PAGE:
Rhodes v. Adams & Associates, Inc.

Filing 25

ORDER granting 19 Motion for Judgment on the Pleadings with leave to amend within 30 days of the date of this Order signed by District Judge Troy L. Nunley on 9/5/17. (Kaminski, H)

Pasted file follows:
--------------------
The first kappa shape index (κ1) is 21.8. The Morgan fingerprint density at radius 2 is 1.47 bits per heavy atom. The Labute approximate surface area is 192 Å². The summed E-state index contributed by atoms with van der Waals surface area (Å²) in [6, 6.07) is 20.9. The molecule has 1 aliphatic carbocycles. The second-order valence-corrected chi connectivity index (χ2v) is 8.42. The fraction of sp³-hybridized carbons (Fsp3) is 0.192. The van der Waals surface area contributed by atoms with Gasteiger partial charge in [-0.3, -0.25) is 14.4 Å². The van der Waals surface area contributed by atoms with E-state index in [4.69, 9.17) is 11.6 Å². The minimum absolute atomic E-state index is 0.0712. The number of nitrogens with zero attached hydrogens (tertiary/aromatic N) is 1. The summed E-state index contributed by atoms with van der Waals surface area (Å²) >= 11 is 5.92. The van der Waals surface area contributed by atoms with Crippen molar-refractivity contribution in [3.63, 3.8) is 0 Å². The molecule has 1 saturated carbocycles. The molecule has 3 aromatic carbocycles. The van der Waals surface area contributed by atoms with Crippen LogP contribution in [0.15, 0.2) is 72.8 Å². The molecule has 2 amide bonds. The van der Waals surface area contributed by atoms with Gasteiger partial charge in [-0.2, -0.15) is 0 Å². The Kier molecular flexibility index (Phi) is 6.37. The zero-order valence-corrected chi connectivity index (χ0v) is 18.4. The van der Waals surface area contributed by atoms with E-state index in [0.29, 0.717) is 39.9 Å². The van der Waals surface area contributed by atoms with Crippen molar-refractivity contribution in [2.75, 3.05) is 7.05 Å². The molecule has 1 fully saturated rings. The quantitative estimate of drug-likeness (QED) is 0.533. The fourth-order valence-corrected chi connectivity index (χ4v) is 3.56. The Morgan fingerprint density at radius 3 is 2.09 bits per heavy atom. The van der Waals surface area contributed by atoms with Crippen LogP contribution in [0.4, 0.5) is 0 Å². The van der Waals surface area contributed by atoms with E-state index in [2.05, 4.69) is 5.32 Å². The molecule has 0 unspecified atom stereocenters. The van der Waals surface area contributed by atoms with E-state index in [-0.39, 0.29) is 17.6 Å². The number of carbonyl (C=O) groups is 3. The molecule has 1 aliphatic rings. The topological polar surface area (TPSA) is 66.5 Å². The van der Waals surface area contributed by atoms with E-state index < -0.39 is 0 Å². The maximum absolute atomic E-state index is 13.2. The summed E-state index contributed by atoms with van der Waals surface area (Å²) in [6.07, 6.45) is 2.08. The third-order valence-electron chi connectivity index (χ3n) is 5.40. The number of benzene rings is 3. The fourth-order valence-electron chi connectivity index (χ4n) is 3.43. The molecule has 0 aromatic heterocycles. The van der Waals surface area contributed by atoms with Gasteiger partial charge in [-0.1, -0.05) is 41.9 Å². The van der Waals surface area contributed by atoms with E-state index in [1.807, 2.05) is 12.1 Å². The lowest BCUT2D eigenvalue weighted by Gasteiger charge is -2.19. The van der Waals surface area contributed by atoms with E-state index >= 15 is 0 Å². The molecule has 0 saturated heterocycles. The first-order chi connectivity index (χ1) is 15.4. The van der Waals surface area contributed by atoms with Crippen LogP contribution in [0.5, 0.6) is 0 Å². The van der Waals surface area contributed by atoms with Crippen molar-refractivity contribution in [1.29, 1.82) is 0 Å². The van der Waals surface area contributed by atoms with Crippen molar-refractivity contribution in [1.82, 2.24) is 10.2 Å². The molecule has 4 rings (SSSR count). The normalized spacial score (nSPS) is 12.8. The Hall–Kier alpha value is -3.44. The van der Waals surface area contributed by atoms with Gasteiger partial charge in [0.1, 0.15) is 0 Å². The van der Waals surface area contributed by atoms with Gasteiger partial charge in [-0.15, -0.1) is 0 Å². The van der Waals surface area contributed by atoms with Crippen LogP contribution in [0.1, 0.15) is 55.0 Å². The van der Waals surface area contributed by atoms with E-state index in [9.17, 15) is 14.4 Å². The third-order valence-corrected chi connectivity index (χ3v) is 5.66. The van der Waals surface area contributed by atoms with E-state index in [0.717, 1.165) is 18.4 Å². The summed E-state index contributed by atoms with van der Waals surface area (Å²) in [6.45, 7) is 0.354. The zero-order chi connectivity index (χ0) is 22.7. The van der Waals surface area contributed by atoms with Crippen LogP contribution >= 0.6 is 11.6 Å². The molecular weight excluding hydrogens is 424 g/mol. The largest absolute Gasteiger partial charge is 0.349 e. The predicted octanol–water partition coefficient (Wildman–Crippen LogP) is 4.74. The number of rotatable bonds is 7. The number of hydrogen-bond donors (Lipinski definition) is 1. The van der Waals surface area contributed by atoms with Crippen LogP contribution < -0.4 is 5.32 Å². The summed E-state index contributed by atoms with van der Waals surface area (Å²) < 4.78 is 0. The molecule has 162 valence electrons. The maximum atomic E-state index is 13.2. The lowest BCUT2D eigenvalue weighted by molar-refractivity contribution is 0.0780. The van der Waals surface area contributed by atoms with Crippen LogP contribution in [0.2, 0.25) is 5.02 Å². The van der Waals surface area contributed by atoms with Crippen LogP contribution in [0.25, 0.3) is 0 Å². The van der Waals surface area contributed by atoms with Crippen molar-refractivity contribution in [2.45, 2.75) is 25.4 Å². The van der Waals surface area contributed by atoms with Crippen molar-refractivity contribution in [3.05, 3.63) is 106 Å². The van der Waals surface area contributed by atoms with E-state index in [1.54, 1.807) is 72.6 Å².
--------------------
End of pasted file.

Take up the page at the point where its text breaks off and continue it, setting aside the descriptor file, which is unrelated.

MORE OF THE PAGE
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1 2 3 4 5 6 7 8 UNITED STATES DISTRICT COURT 9 EASTERN DISTRICT OF CALIFORNIA 10 11 DENNIS RHODES, 12 13 14 No. 2:16-cv-00494 -TLN-KJN Plaintiff, v. ADAMS & ASSOCIATES, INC., 15 ORDER GRANTING DEFENDANT’S MOTION FOR JUDGMENT ON THE PLEADINGS Defendant. 16 17 This matter is before the Court pursuant to Defendant Adams & Associates, Inc.’s 18 (“Defendant”) Motion for Judgment on the Pleadings. (ECF No. 19.) Plaintiff Dennis Rhodes 19 (“Plaintiff”) opposes the motion. (ECF No. 20.) Defendant has filed a reply. (ECF No. 21.) For 20 the reasons detailed below, the Court hereby GRANTS Defendant’s motion for judgment on the 21 pleadings (ECF No. 19). 22 I. FACTUAL AND PROCEDURAL BACKGROUND 23 Plaintiff is an African American male who is over 40 years of age. (ECF No. 19-1 ¶¶ 25, 24 34.) Plaintiff states he has a B.A. in African American studies and has served as a community 25 organizer for a non-profit in the past. (ECF No. 19-1 ¶ 10.) In 2011, Plaintiff was hired as a 26 Residential Advisor for Sacramento Job Corps Center (“SJCC”), a career development facility for 27 at-risk young adults. (ECF No. 19-1 ¶¶ 9–10.) Plaintiff describes his duties as “counseling 28 students” and “maintaining clean and safe living conditions in the dorms.” (ECF No. 19-1 ¶ 11.) 1 1 Plaintiff alleges he was an excellent employee with no disciplinary actions and was an active 2 member of the California Federation of Teachers Union (“CFTU”). (ECF No. 19-1 ¶¶ 12–13.) 3 In February 2014, Defendant became the new managing corporation of SJCC. (ECF No. 4 19-1 ¶ 14.) Plaintiff alleges Defendant announced it planned to reorganize several job duties for 5 some positions, reduce the number of Resident Advisor positions, and create a new position 6 known as a Resident Coordinator. (ECF No. 19-1 ¶ 15.) Plaintiff alleges he submitted an 7 application to Defendant and that Defendant promised to rehire Plaintiff to his Resident Advisor 8 position if he did not have any disciplinary actions in his file. (ECF No. ¶¶ 16–17.) 9 Plaintiff alleges Defendant invited him for a first round interview, during which Plaintiff 10 expressed his interest in either his prior position as a Resident Advisor or a new position as a 11 “CTT Instructor.” (ECF No. 19-1 ¶ 18.) Defendant interviewed Plaintiff again during a second 12 round interview. (ECF No. 19-1 ¶ 18.) Plaintiff alleges he received a rejection letter from 13 Defendant in March 2014, stating he would not be hired for the CTT Instructor position, but with 14 no mention of his prior Resident Advisor position. (ECF No. 19-1 ¶ 19.) Plaintiff alleges 15 “employees with equal or lesser experience were being hired for similar Advisor positions in 16 violation of Job Corps’ collective bargaining agreement with CFTU.” (ECF No. 19-1 ¶ 20.) 17 On December 14, 2015, Plaintiff filed a complaint in the Superior Court of Sacramento 18 County. (ECF No. 19-1 at 4.) Defendant answered in the Superior Court denying each claim and 19 asserting affirmative defenses. (ECF No. 1-1 at 19–24.) On March 9, 2016, Defendant removed 20 this action to this Court on the basis of diversity jurisdiction. (ECF No. 1.) Defendant then 21 moved for judgment on the pleadings contending that Plaintiff fails to state any claim on which 22 relief can be granted. (ECF No. 19 at 7.) 23 Plaintiff alleges violations of California’s Fair Employment and Housing Act (“FEHA”) 24 and common law: (i) age, race, and national origin discrimination in violation of California 25 Government Code § 12940(a); (ii) retaliation in violation of California Government Code § 26 12940(h); (iii) failure to hire in violation of public policy in violation of California Government 27 Code § 12940(k); (iv) failure to prevent discrimination in violation of California Government 28 Code § 12940(k); and (v) intentional infliction of emotional distress. (ECF No. 19-1 at 7–13.) 2 1 II. 2 Federal Rule of Civil Procedure 12(c) provides “[a]fter the pleadings are closed — but STANDARD OF LAW 3 early enough not to delay trial — a party may move for judgment on the pleadings.” Fed. R. Civ. 4 P. 12(c). The issue presented by a Rule 12(c) motion is substantially the same as that posed in a 5 12(b) motion — whether the factual allegations of the complaint, together with all reasonable 6 inferences, state a plausible claim for relief. See Cafasso v. Gen. Dynamics C4 Sys., 637 F.3d 7 1047, 1054–1055 (9th Cir. 2011). “A claim has facial plausibility when the plaintiff pleads 8 factual content that allows the court to draw the reasonable inference that the defendant is liable 9 for the misconduct alleged.” Ashcroft v. Iqbal, 556 U.S. 662, 678 (2009) (citing Bell Atl. Corp. v. 10 11 Twombly, 550 U.S. 544, 556 (2007)). In analyzing a 12(c) motion, the district court “must accept all factual allegations in the 12 complaint as true and construe them in the light most favorable to the non-moving party.” 13 Fleming v. Pickard, 581 F.3d 922, 925 (9th Cir. 2009). Nevertheless, a court “need not assume 14 the truth of legal conclusions cast in the form of factual allegations.” United States ex rel. Chunie 15 v. Ringrose, 788 F.2d 638, 643 n.2 (9th Cir. 1986). “A judgment on the pleadings is properly 16 granted when, taking all the allegations in the non-moving party’s pleadings as true, the moving 17 party is entitled to judgment as a matter of law.” Ventress v. Japan Airlines, 603 F.3d 676, 681 18 (9th Cir. 2010) (citations omitted). 19 A judgment on the pleadings is not appropriate if the Court “goes beyond the pleadings to 20 resolve an issue; such a proceeding must properly be treated as a motion for summary judgment.” 21 Hal Roach Studios, Inc. v. Richard Feiner & Co., 896 F.2d 1542, 1550 (9th Cir. 1989); Fed. R. 22 Civ. P. 12(d). A district court may, however, “consider certain materials — documents attached 23 to the complaint, documents incorporated by reference in the complaint, or matters of judicial 24 notice — without converting the motion to dismiss [or motion for judgment on the pleadings] into 25 a motion for summary judgment.” United States v. Ritchie, 342 F.3d 903, 908 (9th Cir. 2003). 26 “While Rule 12(c) of the Federal Rules of Civil Procedure does not expressly provide for 27 partial judgment on the pleadings, neither does it bar such a procedure; it is common to apply 28 Rule 12(c) to individual causes of action.” Strigliabotti v. Franklin Res., Inc., 398 F. Supp. 2d 3 1 1094, 1097 (N.D. Cal. 2005) (citing Moran v. Peralta Cmty. Coll. Dist., 825 F. Supp. 891, 893 2 (N.D. Cal. 1993)). Courts have the discretion in appropriate cases to grant a Rule 12(c) motion 3 with leave to amend, or to simply grant dismissal of the action instead of entry of judgment. See 4 Lonberg v. City of Riverside, 300 F. Supp. 2d 942, 945 (C.D. Cal. 2004); Carmen v. S.F. Unified 5 Sch. Dist., 982 F. Supp. 1396, 1401 (N.D. Cal. 1997). 6 III. 7 Defendant argues Plaintiff failed to plead sufficient facts to support any of his claims. 8 9 10 ANALYSIS (ECF No. 19 at 7.) The Court will discuss each claim in turn. A. Discrimination in Violation of California Government Code § 12940(a) Defendant moves to dismiss Plaintiff’s FEHA claims for discrimination on the basis of 11 age, race, and national origin, arguing Plaintiff’s pleadings are conclusory and “boilerplate.” 12 (ECF No. 19 at 9–10.) Plaintiff responds his claims are sufficiently stated. (ECF No. 20 at 4–5.) 13 FEHA prohibits an employer from discriminating against an employee because of the 14 employee’s age, sex, or race. CAL. GOV’T CODE § 12940(a). To state a claim for discrimination 15 under FEHA, a plaintiff must allege: (i) he was a member of a protected class; (ii) he was 16 performing competently in the position he held; (iii) he suffered an adverse employment action; 17 and (iv) the employer acted with a discriminatory motive. Ayala v. Frito Lay, Inc., No. 116-CV- 18 01705-DAD-SKO, 2017 WL 2833401, at *7 (E.D. Cal. June 30, 2017) (citing Lawler v. 19 Montblanc N. Am., LLC, 704 F.3d 1235, 1242 (9th Cir. 2013); Guz v. Bechtel Nat’l., Inc., 24 Cal. 20 4th 317, 355 (2000)). A plaintiff can demonstrate discriminatory motive by showing “other 21 similarly situated employees outside of the protected class were treated more favorably, or other 22 circumstances surrounding the adverse employment action give rise to an inference of 23 discrimination.” Achal v. Gate Gourmet, Inc., 114 F. Supp. 3d 781, 800 (N.D. Cal. 2015). 24 Plaintiff alleges Defendant knew he was a qualified, capable, African American, over 40 25 years old. (ECF No. 19-1 ¶¶ 26 & 36.) Plaintiff alleges Defendant failed to hire him despite 26 indicating it would if he had no disciplinary history, but did hire employees with equal or lesser 27 experience for similar positions. (ECF No. 19-1 ¶¶ 12, 17, 19, & 20.) Plaintiff’s allegation 28 Defendant failed to hire him because of his membership in protected classes is a recitation of an 4 1 element. See Iqbal, 556 U.S. at 678. Plaintiff’s allegation Defendant hired other employees with 2 equal or less experience is insufficient to plausibly suggest Defendant failed to hire him because 3 of his age, race, or national origin. See Ravel v. Hewlett-Packard Enter., Inc., 228 F. Supp. 3d 4 1086, 1099 (E.D. Cal. 2017) (finding the plaintiff did not allege facts rising to a plausible 5 inference of age discrimination, such as being replaced by a younger employee, overhearing 6 negative comments about age, or her age being point of discussion). 7 Plaintiff’s allegations do not give rise to a plausible inference that Defendant failed to hire 8 Plaintiff because of his membership in protected classes. Achal, 114 F. Supp. 3d at 802. 9 Because Plaintiff has not alleged facts sufficient to support the fourth element in relation to any of 10 his discrimination claims, the Court need not analyze the other three elements. Accordingly, the 11 Court GRANTS Defendant’s motion for judgment on the pleadings as to Plaintiff’s 12 discrimination claims. 13 B. Retaliation in Violation of California Government Code § 12940(h) 14 Plaintiff alleges he engaged in the protected activities of “being an African American male 15 over the age of 40,” and “an active member of the union representing Resident Advisors.” (ECF 16 No. 19-1 ¶¶ 45–46.) Plaintiff alleges Defendant retaliated against him by refusing to hire him 17 because of those alleged protected activities. (ECF No. 19-1 ¶¶ 45–46.) Defendant argues 18 Plaintiff’s claim is preempted by the National Labor Relations Act (“NLRA”), and Plaintiff failed 19 to show causation between Defendant’s refusal to hire Plaintiff and any protected activity. (ECF 20 No. 19 at 11–12.) 21 i. 22 In cases which involve either an actual or an arguable violation of either Section 7 or 8 of 23 the NLRA, both the states and the federal courts must defer to the “exclusive competence” of the 24 National Labor Relations Board (“NLRB”). Commc’ns Workers of Am. v. Beck, 487 U.S. 735, 25 742 (1988) (citing San Diego Bldg. Trades Council v. Garmon, 359 U.S. 236, 245 (1959)). 26 NLRA Section 7 protects employees’ rights to join labor unions, collectively bargain, and engage 27 in other activities for purposes of mutual aid. 29 U.S.C. § 157. NLRA Section 8 prevents 28 employers from engaging in unfair labor practices or interfering with employees’ rights to join National Labor Relations Act (“NLRA”) Preemption 5 1 labor unions and bargain collectively. 29 U.S.C. § 158(a)(1)-(3). Plaintiff’s claim for retaliation 2 based on Plaintiff’s active union membership, if proven, would constitute a violation of the 3 NLRA and is subject to Garmon preemption. Clayton v. Pepsi Cola Bottling Grp., Civ. A. No. 4 CV85-5957-WMB, 1987 WL 46230, at *7 n.1 (C.D. Cal. Mar. 3, 1987). 5 Plaintiff responds Garmon preemption should not apply to his entire wrongful termination 6 claim because Defendant had multiple illegal reasons for wrongfully terminating him (ECF No. 7 20 at 7–8) (citing Balog v. LRJV, Inc., 204 Cal. App. 3d 1295, 1308–09 (Ct. App. 1988), reh’g 8 denied and opinion modified (Sept. 20, 1988) (holding a court retains jurisdiction over wrongful 9 termination claims based on many illegal reasons, if some reason or reasons were not even 10 arguably related to unfair labor practices). Plaintiff’s complaint, however, is based on 11 Defendant’s refusal to hire him not wrongful termination (ECF No. 19-1 ¶ 19). The Court will 12 construe Plaintiff’s response as arguing that Garmon preemption should not apply to his entire 13 retaliation claim for failure to hire. 14 Plaintiff’s claims for wrongful termination based on age, race, and national origin, are not 15 arguably related to violations of either Section 7 or 8 of NLRA, which protect union activities. 16 The scheme of civil protection set out in FEHA is the type of interest “deeply rooted in local 17 feeling and responsibility” NLRA does not deprive the states of the power to act on. See Sears, 18 Roebuck & Co. v. San Diego Cty. Dist. Council of Carpenters, 436 U.S. 180, 196 (1978); Carter 19 v. Smith Food King, 765 F.2d 916, 921 n.6 (9th Cir. 1985). 20 Accordingly, Plaintiff’s claim for retaliation based on union membership is preempted by 21 NLRA, but Plaintiff’s claims for retaliation for failure to hire based on Plaintiff’s age, race, and 22 national origin are not preempted. Pleading Adequacy of Plaintiff’s Retaliation Claim 23 ii. 24 Defendant argues Plaintiff’s retaliation claims which are not preempted, for failure to hire 25 because of age, race, and national origin, fail because Plaintiff has not alleged he engaged in any 26 protected activity in relation to those claims, a required element. (ECF No. 18 at 12–13.) 27 28 To establish claim for retaliation in violation of Section 12940(h), a plaintiff must show “(1) he or she engaged in a ‘protected activity,’ (2) the employer subjected the employee to an 6 1 adverse employment action, and (3) a causal link existed between the protected activity and the 2 employer’s action.” Yanowitz v. L’Oreal USA, Inc., 36 Cal. 4th 1028, 1042 (2005); Ayala, 2017 3 WL 2833401, at *12. “Protected activity” under Section 12940(h) means an employee “opposed 4 any practices forbidden under [FEHA] or . . . filed a complaint, testified, or assisted in any 5 proceeding under [FEHA].” CAL. GOV’T CODE § 12940(h); Yanowitz, at 1042. 6 Plaintiff’s has not alleged he engaged in any protected activity under Section 12940(h), 7 such as opposing a practice forbidden under FEHA or filing a complaint. Plaintiff’s claim for 8 retaliation is simply a duplicate of his age, race, and national origin discrimination claims. The 9 only non-preempted “activity” Plaintiff alleges is “being” a member of protected classes under 10 FEHA, which is not included among the activities which qualify as protected activity under 11 Section 12940(h). Because Plaintiff has not alleged facts sufficient to support the first element of 12 his retaliation claims based on age, race, or national origin, the Court need not analyze the other 13 elements. As discussed above, Plaintiff’s claim for retaliation based on union activities is subject 14 to the exclusive jurisdiction of the NLRB. Accordingly, the Court GRANTS Defendant’s motion 15 for judgment on the pleadings as to Plaintiff’s retaliation claim. 16 C. Failure to Hire in Violation of Public Policy 17 Plaintiff alleges Defendant failed to hire him in violation of public policy by rejecting his 18 application because of his “protected characteristics, including his union affiliation.” (ECF No. 19 19-1 ¶ 58.) Defendant argues Plaintiff’s claim related to his union activity is preempted and the 20 remainder of his claim is conclusory and fails to allege sufficient facts to state a claim for failure 21 to hire related to his age, race, or national origin. (ECF No. 19 at 12–13.) 22 To state a claim for failure to hire based on disparate treatment, a plaintiff must show (1) 23 he belongs to a protected class; (2) he applied for and was qualified for the position he was 24 denied; (3) he was rejected despite his qualifications; and (4) the employer filled the position with 25 an employee not of the plaintiff's class, or continued to consider other applicants whose 26 qualifications were comparable to the plaintiff's after rejecting the plaintiff. Dominguez-Curry v. 27 Nevada Transp. Dep't, 424 F.3d 1027, 1037 (9th Cir. 2005). Plaintiff has not alleged Defendant 28 filled any positions with employees who were not members of the same protected class as 7 1 Plaintiff nor has Plaintiff alleged Defendant continued to consider other applicants whose 2 qualifications were comparable to Plaintiff's after rejecting Plaintiff. Because Plaintiff has not 3 alleged facts sufficient to support the fourth element of his failure to hire claim, the Court need 4 not analyze the other three elements. Accordingly, the Court GRANTS Defendant’s motion for 5 judgment on the pleadings as to Plaintiff’s failure to hire claim. 6 D. 7 8 9 Failure to Prevent Discrimination in Violation of California Government Code § 12940(k) Defendant argues FEHA’s Section 12940(k) does not give private litigants a cause of action for a stand-alone claim for failure to prevent discrimination as an independent violation. 10 (ECF No. 19 at 13–14.) Defendant cites the Fair Employment and Housing Commission’s 11 (“FEHC”) decision in In the Matter of the Accusation of the Dep’t Fair Empl. & Hous. v. Lyddan 12 Law Group (Williams), FEHC Dec. No. 10-04-P, at *12 (Oct. 19, 2010) (holding “there cannot be 13 a claim [by a private litigant] for failure to prevent discrimination without a valid claim for 14 discrimination”). (ECF No. 19 at 13.) Plaintiff has not alleged facts sufficient to state a claim for 15 discrimination based on age, race, or national origin, so Plaintiff’s derivative claim of failure to 16 prevent discrimination fails. Accordingly, the Court GRANTS Defendant’s motion for judgment 17 on the pleadings as to Plaintiff’s failure to prevent discrimination claim. 18 E. Intentional Infliction of Emotional Distress 19 Defendant argues Plaintiff’s claim fails as a matter of law because Plaintiff’s allegations 20 with respect to intentional infliction of emotional distress relate to personnel management 21 activities, which do not rise to the level of “extreme and outrageous conduct.” (ECF No. 19 at 22 15.) To state a claim for intentional infliction of emotional distress, a plaintiff must show, among 23 other things, “extreme and outrageous conduct by the defendant with the intention of causing, or 24 reckless disregard of the probability of causing, emotional distress.” Hughes v. Pair, 46 Cal. 4th 25 1035, 1050 (2009). Extreme and outrageous conduct must “exceed all bounds of that usually 26 tolerated in a civilized community.” Id. at 1050–51. “Whether a defendant’s conduct can 27 reasonably be found to be [extreme and] outrageous is a question of law that must initially be 28 determined by the court.” Berkley v. Dowds, 152 Cal. App. 4th 518, 534 (2007). 8 “A simple pleading of personnel management activity is insufficient to support a claim of 1 2 intentional infliction of emotional distress, even if improper motivation is alleged.” Janken v. 3 GM Hughes Electrs., 46 Cal. App. 4th 55, 80 (1996). “Managing personnel is not outrageous 4 conduct beyond the bounds of human decency, but rather conduct essential to the welfare and 5 prosperity of society.” Id. Personnel management activity includes, “hiring and firing, job or 6 project assignments, office or work station assignment, promotion or demotion, performance 7 evaluations, the provision of support, the assignment or non-assignment of supervisory functions, 8 deciding who will and who will not attend meetings, deciding who will be laid off.” Id. at 64–65. 9 Plaintiff alleges Defendant failed to hire him in favor of less qualified applicants despite 10 Defendant’s knowledge of Plaintiff’s “protected characteristics.” (ECF No. 19-1 ¶ 74.) Plaintiff 11 has not alleged any facts that are outside Defendant’s employment and supervisory duties. The 12 action Plaintiff does allege — making a hiring decision — is an activity California courts have 13 expressly found constitute personnel management activity. Janken, 46 Cal. App. 4th at 64–65. Accordingly, the Court GRANTS Defendant’s motion for Judgment on the Pleadings as to 14 15 Plaintiff’s intentional infliction of emotional distress claim. 16 IV. LEAVE TO AMEND 17 Courts have the discretion in appropriate cases to grant a Rule 12(c) motion with leave to 18 amend, or to simply grant dismissal of the action instead of entry of judgment. See Lonberg, 300 19 F. Supp. 2d at 945; Carmen, 982 F. Supp. at 1401. The Court cannot say that the pleading could 20 not possibly be cured by the allegation of other facts. Accordingly, the Court GRANTS Plaintiff 21 leave to amend the complaint within 30 days of the date of this Order. 22 V. 23 For the foregoing reasons, Defendant’s Motion for Judgment on the Pleadings (ECF No. 24 19) is hereby GRANTED as to all claims with leave to amend within 30 days of the date of this 25 Order. 26 27 CONCLUSION IT IS SO ORDERED. Dated: September 5, 2017 28 9 Troy L. Nunley United States District Judge